Look, I can’t even begin to describe how much support from communities like @Official_NAFO has meant to me throughout the past 11-ish months. The fact that foreigners from all over the world care about Ukraine and Ukrainians enough to spend every free minute they have fundraising
for our army and pressuring their own politicians and debunking Russian propaganda is… amazing. It has renewed my faith in humanity at a time when it was barely hanging by a thread, and I’ll never get over how incredible the feeling of worldwide support is. And I know you guys
care so much it hurts sometimes. And I know that’s precisely why some actively pro-Ukrainian foreigners feel very strongly about being labelled as “spectators” or whatever, but here’s the thing: as much as we value your support, we know damn well that you guys have a privilege
we simply don’t have. At the end of the day, everyone who isn’t currently in Ukraine (or who doesn’t have family here) can log off and breathe out. Even if it’s only for a minute. The emotions you feel are incredibly strong and taxing, and the work you do is incredibly helpful,
but PHYSICALLY you’re probably not in as much danger and discomfort as most Ukrainians/people currently in Ukraine. There’s nothing bad about logging off for a while or distracting yourself from the horrific events unfolding in my country — in fact, just an hour ago I was
happily drinking my coffee, listening to a wellness podcast and actively forcing myself to *not* scroll twitter or think about the war for an hour our two. And then the air raid siren went off and I was yet again reminded that, as much as I’d like to mentally distance myself
from everything that’s been happening over the past year (at least, for a short while), I am still physically present in a country that’s facing daily terrorist attacks. And logging off twitter just isn’t enough — not when you have to climb ten flights of stairs several times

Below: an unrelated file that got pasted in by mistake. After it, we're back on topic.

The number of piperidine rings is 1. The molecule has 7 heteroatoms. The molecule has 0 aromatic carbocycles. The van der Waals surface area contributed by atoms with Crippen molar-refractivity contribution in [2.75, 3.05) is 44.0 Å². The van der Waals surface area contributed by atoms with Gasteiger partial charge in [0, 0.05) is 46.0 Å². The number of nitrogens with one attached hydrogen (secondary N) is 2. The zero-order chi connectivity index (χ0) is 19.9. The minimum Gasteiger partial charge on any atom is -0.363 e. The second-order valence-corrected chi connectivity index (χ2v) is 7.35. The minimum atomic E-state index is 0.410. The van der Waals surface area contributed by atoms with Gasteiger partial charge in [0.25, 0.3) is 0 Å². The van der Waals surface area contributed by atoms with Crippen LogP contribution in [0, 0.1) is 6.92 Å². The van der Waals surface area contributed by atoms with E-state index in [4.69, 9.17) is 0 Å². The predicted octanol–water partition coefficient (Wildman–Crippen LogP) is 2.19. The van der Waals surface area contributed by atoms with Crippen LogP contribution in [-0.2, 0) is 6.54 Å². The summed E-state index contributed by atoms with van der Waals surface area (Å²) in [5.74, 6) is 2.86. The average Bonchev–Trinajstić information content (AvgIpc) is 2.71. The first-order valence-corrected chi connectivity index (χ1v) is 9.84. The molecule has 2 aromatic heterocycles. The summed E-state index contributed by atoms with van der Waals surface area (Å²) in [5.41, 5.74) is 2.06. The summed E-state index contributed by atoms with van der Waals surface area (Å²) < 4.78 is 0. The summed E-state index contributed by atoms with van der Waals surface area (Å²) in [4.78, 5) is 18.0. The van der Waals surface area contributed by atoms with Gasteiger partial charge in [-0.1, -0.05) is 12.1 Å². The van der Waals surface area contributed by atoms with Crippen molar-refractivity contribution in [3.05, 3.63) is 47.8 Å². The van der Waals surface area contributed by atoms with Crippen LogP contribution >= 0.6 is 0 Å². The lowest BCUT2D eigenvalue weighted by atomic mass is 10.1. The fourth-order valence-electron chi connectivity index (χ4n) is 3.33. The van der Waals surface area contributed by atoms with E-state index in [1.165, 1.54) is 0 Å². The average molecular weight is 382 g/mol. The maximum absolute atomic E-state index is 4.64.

per day because of the constant power outages, not when the air raid alerts howl in the distance, and especially not when you know your kid is currently sitting in an underground shelter with his daycare buddies. And I’ll never get tired of repeating that I’m one of the lucky
ones — Kyiv is well-protected, our infrastructure is holding up admirably (all things considered) and I’m doing relatively okay. A LOT of Ukrainians are facing much harder challenges every day. So obviously they’re going to be more traumatised, angrier, and more stressed-out.
And I’d love for everyone who supports Ukraine to just think about the mental pressure living in a war zone for 11+ months puts you under. Unless you’ve been through something similar in scope, you probably can’t really imagine (and that’s not criticism — I wouldn’t have been
able to imagine anything remotely like this last January, either!) what if *feels* like, but that’s exactly why empathy is such an important thing to have and to actively practice.

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